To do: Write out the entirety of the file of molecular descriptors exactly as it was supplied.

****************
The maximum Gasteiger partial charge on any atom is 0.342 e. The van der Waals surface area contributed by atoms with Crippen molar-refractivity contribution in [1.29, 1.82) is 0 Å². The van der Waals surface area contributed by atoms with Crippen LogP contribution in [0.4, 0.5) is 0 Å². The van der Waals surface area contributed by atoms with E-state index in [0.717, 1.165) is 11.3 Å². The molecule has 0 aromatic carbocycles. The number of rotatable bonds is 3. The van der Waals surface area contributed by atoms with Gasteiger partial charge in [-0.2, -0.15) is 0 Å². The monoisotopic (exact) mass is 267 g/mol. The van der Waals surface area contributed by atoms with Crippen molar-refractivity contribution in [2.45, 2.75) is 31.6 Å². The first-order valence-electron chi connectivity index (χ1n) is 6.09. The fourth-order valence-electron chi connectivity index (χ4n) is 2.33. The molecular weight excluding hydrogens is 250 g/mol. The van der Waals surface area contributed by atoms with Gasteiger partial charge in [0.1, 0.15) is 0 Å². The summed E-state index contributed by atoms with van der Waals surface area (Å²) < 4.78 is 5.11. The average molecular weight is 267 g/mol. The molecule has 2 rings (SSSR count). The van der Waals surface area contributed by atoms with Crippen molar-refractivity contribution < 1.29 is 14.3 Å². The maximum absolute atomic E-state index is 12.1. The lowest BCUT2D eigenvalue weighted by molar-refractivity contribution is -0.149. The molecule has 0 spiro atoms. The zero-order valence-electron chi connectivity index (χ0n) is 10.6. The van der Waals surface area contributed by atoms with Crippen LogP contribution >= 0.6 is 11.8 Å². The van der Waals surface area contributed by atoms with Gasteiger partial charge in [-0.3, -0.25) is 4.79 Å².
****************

The maximum Gasteiger partial charge on any atom is 0.342 e. The van der Waals surface area contributed by atoms with Crippen molar-refractivity contribution in [1.29, 1.82) is 0 Å². The van der Waals surface area contributed by atoms with Crippen LogP contribution in [0.4, 0.5) is 0 Å². The van der Waals surface area contributed by atoms with E-state index in [0.717, 1.165) is 11.3 Å². The molecule has 0 aromatic carbocycles. The number of rotatable bonds is 3. The van der Waals surface area contributed by atoms with Gasteiger partial charge in [-0.2, -0.15) is 0 Å². The monoisotopic (exact) mass is 267 g/mol. The van der Waals surface area contributed by atoms with Crippen molar-refractivity contribution in [2.45, 2.75) is 31.6 Å². The first-order valence-electron chi connectivity index (χ1n) is 6.09. The fourth-order valence-electron chi connectivity index (χ4n) is 2.33. The molecular weight excluding hydrogens is 250 g/mol. The van der Waals surface area contributed by atoms with Gasteiger partial charge in [0.1, 0.15) is 0 Å². The summed E-state index contributed by atoms with van der Waals surface area (Å²) < 4.78 is 5.11. The average molecular weight is 267 g/mol. The molecule has 2 rings (SSSR count). The van der Waals surface area contributed by atoms with Crippen molar-refractivity contribution < 1.29 is 14.3 Å². The maximum absolute atomic E-state index is 12.1. The lowest BCUT2D eigenvalue weighted by molar-refractivity contribution is -0.149. The molecule has 0 spiro atoms. The zero-order valence-electron chi connectivity index (χ0n) is 10.6. The van der Waals surface area contributed by atoms with Crippen LogP contribution >= 0.6 is 11.8 Å². The van der Waals surface area contributed by atoms with Gasteiger partial charge in [-0.3, -0.25) is 4.79 Å².